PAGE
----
out of state from those purchased domestically. Presumably, then, it would not
apply when another States sales tax had previously been paid, or would apply
subject to credit for such payment.
Id. at 194.
Because Indianas use tax results in a greater effective tax burden on vehicles
purchased out-of-state than vehicles purchased in-state, the Court holds that it discriminates against
interstate commerce and so violates the Commerce Clause.
See footnote Consequently, the Court GRANTS
Rhoades motion for summary judgment as to this issue and DENIES the Departments
motion for judgment on the pleadings. The Court REMANDS the case to
the Department and ORDERS the Department to refund Rhoade the amount of use
tax stipulated herein with applicable interest.See footnote
For the aforementioned reasons, the Court Denies Rhoades motion for summary judgment as
to issue I. The Court GRANTS Rhoades motion for summary judgment as
to Issue II and DENIES the Departments motion for judgment on the pleadings.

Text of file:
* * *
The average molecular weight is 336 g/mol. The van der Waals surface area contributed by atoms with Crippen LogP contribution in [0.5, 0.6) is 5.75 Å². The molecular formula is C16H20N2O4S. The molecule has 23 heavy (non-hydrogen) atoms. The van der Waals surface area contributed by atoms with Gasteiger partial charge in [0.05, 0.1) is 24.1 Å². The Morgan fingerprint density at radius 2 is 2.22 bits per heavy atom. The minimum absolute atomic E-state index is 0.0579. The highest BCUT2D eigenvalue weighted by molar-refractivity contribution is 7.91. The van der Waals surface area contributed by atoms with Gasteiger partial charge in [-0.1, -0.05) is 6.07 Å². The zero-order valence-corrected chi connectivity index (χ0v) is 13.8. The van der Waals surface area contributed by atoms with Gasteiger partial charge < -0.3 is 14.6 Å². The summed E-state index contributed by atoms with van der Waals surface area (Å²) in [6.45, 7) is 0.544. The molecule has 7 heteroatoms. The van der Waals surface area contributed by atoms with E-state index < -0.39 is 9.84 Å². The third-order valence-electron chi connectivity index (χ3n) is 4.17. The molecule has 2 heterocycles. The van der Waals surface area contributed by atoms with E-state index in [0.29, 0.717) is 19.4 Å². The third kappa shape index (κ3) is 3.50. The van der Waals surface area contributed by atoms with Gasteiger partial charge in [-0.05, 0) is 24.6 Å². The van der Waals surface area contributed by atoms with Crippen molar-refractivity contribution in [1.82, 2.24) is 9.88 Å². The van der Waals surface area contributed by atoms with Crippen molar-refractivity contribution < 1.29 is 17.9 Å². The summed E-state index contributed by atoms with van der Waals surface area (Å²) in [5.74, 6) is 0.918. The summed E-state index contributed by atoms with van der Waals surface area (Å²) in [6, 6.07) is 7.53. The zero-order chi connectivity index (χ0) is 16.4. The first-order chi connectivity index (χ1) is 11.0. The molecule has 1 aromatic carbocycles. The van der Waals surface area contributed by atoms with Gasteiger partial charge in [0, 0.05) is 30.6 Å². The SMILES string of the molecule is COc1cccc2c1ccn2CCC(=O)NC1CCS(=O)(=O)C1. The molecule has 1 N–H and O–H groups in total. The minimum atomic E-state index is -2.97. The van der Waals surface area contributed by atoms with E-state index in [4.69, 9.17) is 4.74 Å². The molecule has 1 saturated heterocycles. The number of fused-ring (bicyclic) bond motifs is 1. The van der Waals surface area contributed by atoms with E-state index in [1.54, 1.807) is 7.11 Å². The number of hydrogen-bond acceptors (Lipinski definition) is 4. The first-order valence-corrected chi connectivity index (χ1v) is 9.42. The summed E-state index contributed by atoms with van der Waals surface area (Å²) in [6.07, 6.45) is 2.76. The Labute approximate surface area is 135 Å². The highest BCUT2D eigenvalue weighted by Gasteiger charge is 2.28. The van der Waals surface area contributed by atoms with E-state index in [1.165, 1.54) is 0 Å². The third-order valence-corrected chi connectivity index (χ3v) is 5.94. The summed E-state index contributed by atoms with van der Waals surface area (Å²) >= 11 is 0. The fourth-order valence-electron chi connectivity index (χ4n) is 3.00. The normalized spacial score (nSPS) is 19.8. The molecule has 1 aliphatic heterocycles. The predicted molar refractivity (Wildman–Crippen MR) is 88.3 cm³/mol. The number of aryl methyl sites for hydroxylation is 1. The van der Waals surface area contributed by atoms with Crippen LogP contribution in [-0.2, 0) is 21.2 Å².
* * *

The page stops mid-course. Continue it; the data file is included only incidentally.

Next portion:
Footnote: Rhoade also argues that Indianas use tax violates Article I, Section 23
of the Indiana Constitution and the Equal Protection Clause of the 14th Amendment
to the U.S. Constitution. Because the Court finds the Commerce Clause dispositive
of the issue, it does not reach Rhoades Indiana constitutional claim or his
federal Equal Protection claim.
Footnote: The Court notes that 5% of $17,265.50 equals $863.27. The parties, however,
have stipulated to the amount of $878.27.
Footnote: The Department also argues that Indianas use tax does not discriminate against
interstate commerce because the statute does not tax the purchase of the vehicle
in another state but rather taxes the subsequent use of the motor vehicle
by the purchaser within the state. (Respt Response to Petr Mot. for
Summ. J. at 7.) The Court disagrees with the Departments suggestion
that Indianas use tax does not implicate interstate commerce. Indianas use tax